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[41] thousand and nine thousand men altogether. That includes this division of Buford's that operated up here. I have somewhere among my papers a list of all his brigades. I know nearly all of them. I have run against nearly all of them. He had five of the oldest regiments in the confederate service detailed expressly for this purpose as a nucleus of his organization. These were troops that had seen a great deal of service along the line below MemphisChalmers's brigade, Ely's brigade, Bell's brigade, and McCullough's. I cannot estimate Forrest's force at less than between eight thousand and nine thousand men. The cause of this raid, unquestionably, was the fact that so large an amount of troops which had been holding this region of country had been removed — a portion of them up the Tennessee River to Decatur, and a portion up the Red River — also the fact that he knew perfectly well, from his spies at Memphis, the condition of our cavalry. Memphis, from the nature of the ground there, is a place that requires not less than five thousand men to garrison the outer line. It is the worst place to cover that I ever saw. We have a fort there that was built that would take seven thousand men as a reasonable amount to line the parapets. We have immense stores there, for from Memphis not only the Sixteenth and Seventeenth army corps are supplied, but General Steele's army at Little Rock are supplied from there also. We have large hospitals there, scattered all over the city. We have an unsteady and unreliable population; and the daily interior guard duty, for the city proper, requires over three hundred men. I considered then, and I consider now, that the removal of any force competent to make any serious impression upon Forrest would have imperilled Memphis; and I believe that was what General Forrest wanted done.

Question. How large a force did you retain there for the safety of that place?

Answer. I retained the infantry--four thousand men. I kept the cavalry out all the time as far as they could go.

Question. How came you to reoccupy Fort Pillow? Had it been abandoned?

Answer. No, sir. When I moved to Meridian, the Fifty-second Indiana regiment, which had been there, was withdrawn, and made a part of the expedition, and the Thirteenth Tennessee cavalry, which was recruiting, was moved down there as a recruiting point. I afterward reenforced it by sending up Major Booth with four companies of colored heavy artillery and six guns, and a section of light artillery, making in all about six hundred men.

Question. Do I understand you to say that the post had never been entirely abandoned?

Answer. No, sir. When the Fifty-second Indiana was taken away it was temporarily abandoned until the Thirteenth Tennessee came down to hold it as a recruiting point. I considered Fort Pillow as a place which ought to be held with a small garrison, and I think so yet, and any navy officer or river man will tell you that the situation of the channel there requires it.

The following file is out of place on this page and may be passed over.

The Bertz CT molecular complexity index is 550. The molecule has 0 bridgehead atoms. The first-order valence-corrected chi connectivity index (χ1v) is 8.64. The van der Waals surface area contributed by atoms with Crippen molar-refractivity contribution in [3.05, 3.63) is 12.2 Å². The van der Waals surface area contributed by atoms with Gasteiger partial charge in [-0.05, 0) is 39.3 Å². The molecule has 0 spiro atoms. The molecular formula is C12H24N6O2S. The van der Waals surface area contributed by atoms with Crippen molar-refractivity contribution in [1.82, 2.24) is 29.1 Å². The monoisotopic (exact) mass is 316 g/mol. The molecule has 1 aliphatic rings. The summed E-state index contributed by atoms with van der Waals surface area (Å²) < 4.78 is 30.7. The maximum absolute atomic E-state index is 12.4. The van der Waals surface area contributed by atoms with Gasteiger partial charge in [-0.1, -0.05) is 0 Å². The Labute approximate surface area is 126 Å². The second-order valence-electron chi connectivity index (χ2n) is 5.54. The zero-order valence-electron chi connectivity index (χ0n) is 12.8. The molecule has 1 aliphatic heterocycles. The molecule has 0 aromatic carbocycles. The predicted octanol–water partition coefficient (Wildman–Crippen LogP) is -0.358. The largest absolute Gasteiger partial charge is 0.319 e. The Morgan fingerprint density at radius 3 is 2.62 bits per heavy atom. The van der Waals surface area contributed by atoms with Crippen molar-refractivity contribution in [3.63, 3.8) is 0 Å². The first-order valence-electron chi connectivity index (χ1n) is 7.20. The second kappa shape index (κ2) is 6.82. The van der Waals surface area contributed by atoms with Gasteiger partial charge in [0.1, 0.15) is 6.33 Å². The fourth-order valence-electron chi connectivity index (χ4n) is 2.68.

Question. I am not questioning that at all. I merely inquired as to the fact.

Answer. I sent Major Booth there because I had great confidence in him as a soldier. He was an old soldier who had served in the regular army, and I considered him the best man I had for that purpose. I received a report from him “that he could hold that post against any force for forty-eight hours,” which was all I expected him to do, and if he had not been killed I think he would have held it. I have no doubt that his death was the immediate cause of the capture of the place.

Question. Just in this connection, please to state why you deemed it important to keep up a garrison at that place?

Answer. The steamboat channel at Fort Pillow runs right under the bluff, and brings every boat as it passes within musket-shot of the shore, and a couple of guns mounted up above there would stop most effectually the navigation of the river, and drive away any of the tin-clad gunboats we have, for a plunging fire would go right through them, and they could not get elevation enough to strike. The whole life of the army below, especially while these large movements were going on, depended upon an uninterrupted communication by the river, and the stopping that communication for two or three days might deprive us of necessary supplies just at the moment that they were required. These were my reasons for holding the place.

Question. What information have you in regard to the attack upon Fort Pillow; its capture, and the barbarities practised there?

Answer. I am not positive about dates, but my recollection is that Fort Pillow was attacked on the twelfth of April. Just about dusk of the twelfth a boat came down to Memphis from Fort Pillow, bringing information that the place was attacked, but that Major Booth was perfectly confident of being able to hold out until he could be reenforced. I immediately ordered a regiment to be got ready, with four days rations and an extra supply of ammunition; took the steamer Glendale, dropped her down to Fort Pickering, and the regiment was in the very act of going on board when another boat came down with the information that the Fort was captured. The order to move up the regiment was countermanded, for there was no use in sending it then. There were at Fort Pillow two ten-pound Parrotts, two six-pounder field guns, and two twelve-pounder howitzers, and about six hundred men. I cannot tell precisely the number of the Thirteenth Tennessee cavalry, for it was a recruiting regiment, and filling off and on. If the men had been left in the position in which they had been placed by Major Booth, and from which position he had already repelled an assault of the enemy, I think they would have been able to have held the Fort until reenforced. I believe that the ground there is so strong that six hundred men

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